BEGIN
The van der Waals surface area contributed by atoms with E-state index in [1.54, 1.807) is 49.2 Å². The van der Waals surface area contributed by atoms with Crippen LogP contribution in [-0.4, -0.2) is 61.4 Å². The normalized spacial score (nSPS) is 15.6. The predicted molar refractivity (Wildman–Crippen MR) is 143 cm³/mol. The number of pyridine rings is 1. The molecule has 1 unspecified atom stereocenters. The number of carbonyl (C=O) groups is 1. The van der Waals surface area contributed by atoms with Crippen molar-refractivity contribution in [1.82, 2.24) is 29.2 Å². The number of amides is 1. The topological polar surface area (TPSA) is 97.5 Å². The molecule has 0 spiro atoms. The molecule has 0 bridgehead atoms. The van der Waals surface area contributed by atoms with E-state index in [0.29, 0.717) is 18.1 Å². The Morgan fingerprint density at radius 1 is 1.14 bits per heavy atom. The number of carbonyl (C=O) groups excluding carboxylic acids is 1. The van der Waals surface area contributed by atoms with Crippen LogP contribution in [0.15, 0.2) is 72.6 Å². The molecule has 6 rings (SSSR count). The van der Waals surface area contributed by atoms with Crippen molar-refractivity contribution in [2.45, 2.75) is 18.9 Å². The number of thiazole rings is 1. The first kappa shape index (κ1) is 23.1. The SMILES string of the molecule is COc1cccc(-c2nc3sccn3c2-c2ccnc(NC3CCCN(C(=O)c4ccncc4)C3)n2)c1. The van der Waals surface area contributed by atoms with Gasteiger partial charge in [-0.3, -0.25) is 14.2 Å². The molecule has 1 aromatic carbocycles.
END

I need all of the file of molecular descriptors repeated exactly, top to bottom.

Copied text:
The van der Waals surface area contributed by atoms with E-state index in [1.54, 1.807) is 49.2 Å². The van der Waals surface area contributed by atoms with Crippen LogP contribution in [-0.4, -0.2) is 61.4 Å². The normalized spacial score (nSPS) is 15.6. The predicted molar refractivity (Wildman–Crippen MR) is 143 cm³/mol. The number of pyridine rings is 1. The molecule has 1 unspecified atom stereocenters. The number of carbonyl (C=O) groups is 1. The van der Waals surface area contributed by atoms with Crippen molar-refractivity contribution in [1.82, 2.24) is 29.2 Å². The number of amides is 1. The topological polar surface area (TPSA) is 97.5 Å². The molecule has 0 spiro atoms. The molecule has 0 bridgehead atoms. The van der Waals surface area contributed by atoms with E-state index in [0.29, 0.717) is 18.1 Å². The Morgan fingerprint density at radius 1 is 1.14 bits per heavy atom. The number of carbonyl (C=O) groups excluding carboxylic acids is 1. The van der Waals surface area contributed by atoms with Crippen LogP contribution in [0.15, 0.2) is 72.6 Å². The molecule has 6 rings (SSSR count). The van der Waals surface area contributed by atoms with Crippen molar-refractivity contribution in [2.45, 2.75) is 18.9 Å². The number of thiazole rings is 1. The first kappa shape index (κ1) is 23.1. The SMILES string of the molecule is COc1cccc(-c2nc3sccn3c2-c2ccnc(NC3CCCN(C(=O)c4ccncc4)C3)n2)c1. The van der Waals surface area contributed by atoms with Gasteiger partial charge in [-0.3, -0.25) is 14.2 Å². The molecule has 1 aromatic carbocycles.